There are certain times of day that are really popular. Your audience may be online but it’s harder to reach them because so much more content is being pushed out at that time (ads are more expensive during drive time radio for a reason). You may be better off posting at a time that is slightly less popular (9pm maybe?) and getting through to more people. Test it out and see what works!

Enlist your brand champions

You have a loyal following. There is nothing wrong with asking certain people to be more engaged on your page because it helps get the reach up. Ask them to turn notifications on and let them know you appreciate the support they are giving your page. It’s also nice to be willing to do that for a few other pages.

I have notifications turned on for about 5 business pages and I try to like, comment and share content on those pages as much as possible, because I know it’s helpful and valuable to a business that I believe in.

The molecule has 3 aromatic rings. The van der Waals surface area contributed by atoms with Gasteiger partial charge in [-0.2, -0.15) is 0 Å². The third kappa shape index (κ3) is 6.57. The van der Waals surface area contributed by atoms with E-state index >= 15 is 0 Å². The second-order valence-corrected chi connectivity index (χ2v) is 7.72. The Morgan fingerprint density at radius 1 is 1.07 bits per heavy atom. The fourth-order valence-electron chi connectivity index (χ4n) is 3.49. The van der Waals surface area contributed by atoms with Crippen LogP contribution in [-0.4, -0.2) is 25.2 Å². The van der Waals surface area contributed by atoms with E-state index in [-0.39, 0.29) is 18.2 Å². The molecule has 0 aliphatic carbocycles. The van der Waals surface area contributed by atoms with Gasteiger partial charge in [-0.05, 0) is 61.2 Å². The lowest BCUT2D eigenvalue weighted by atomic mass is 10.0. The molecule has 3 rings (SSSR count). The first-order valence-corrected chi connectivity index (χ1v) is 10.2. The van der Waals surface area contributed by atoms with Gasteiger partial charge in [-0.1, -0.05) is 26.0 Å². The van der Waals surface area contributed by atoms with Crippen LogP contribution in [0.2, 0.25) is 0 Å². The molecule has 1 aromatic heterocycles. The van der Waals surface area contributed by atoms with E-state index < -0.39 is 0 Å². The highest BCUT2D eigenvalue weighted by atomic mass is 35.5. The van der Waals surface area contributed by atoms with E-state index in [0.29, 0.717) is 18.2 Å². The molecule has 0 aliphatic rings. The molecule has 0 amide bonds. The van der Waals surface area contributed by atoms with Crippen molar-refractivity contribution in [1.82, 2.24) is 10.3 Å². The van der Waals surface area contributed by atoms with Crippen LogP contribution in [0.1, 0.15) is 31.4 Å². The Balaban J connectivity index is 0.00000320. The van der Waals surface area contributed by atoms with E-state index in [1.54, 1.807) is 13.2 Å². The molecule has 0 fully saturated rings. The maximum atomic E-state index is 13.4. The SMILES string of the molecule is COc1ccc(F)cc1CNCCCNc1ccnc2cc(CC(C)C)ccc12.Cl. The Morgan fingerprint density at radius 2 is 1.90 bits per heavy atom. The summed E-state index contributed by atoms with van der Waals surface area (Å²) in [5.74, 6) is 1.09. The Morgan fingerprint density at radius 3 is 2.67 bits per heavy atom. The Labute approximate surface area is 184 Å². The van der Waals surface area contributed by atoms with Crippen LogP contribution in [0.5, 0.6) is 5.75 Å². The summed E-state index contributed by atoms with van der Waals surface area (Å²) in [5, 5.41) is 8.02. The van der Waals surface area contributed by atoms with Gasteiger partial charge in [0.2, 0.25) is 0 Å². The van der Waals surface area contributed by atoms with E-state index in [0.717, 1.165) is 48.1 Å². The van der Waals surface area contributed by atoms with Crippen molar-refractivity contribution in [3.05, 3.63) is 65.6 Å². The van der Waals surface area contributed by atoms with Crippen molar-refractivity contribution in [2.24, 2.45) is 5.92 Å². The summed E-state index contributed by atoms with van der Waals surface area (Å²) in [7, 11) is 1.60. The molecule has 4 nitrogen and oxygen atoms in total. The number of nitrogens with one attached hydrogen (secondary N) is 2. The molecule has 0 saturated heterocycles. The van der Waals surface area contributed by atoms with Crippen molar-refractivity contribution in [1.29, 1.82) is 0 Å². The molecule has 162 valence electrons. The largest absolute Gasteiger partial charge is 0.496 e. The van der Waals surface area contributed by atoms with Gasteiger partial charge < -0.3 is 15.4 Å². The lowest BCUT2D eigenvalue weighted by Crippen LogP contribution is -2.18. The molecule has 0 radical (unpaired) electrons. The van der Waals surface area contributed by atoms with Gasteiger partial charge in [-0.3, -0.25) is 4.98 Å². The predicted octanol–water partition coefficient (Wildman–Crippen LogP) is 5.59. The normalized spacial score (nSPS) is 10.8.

Pay for advertising

I mentioned this a bit earlier when I talked about Facebook wanting revenue. I think it’s reasonable to spend a bit of money on Facebook advertising. In fact, I think it’s a really good idea.

I’ve paid for advertising in print. Facebook advertising is dirt cheap in comparison, but you can target so specifically it’s amazing - done right, Facebook ads can deliver far more value than print ads. Don’t think that because you’ve heard boosting posts is a waste of your money (it definitely can be) or because people are complaining about Facebook advertising that it isn’t something worth doing. I’ll admit it takes time to learn how to do it really well, and you may want to enlist someone to help you do that that, but Facebook advertising DOES work and is something every business should consider and not just scoff at.

Reset your expectations

Things have changed. We may have gotten up to 50%+ reach on some posts in the past and we aren’t getting that any more. But if you think about the fact that people ARE seeing your content, that you’re providing value to the people who really want it, and you’re able to grow that audience at incredibly low cost, instead of just looking at the decrease in numbers you’ll see that spending your time on Facebook is still worthwhile.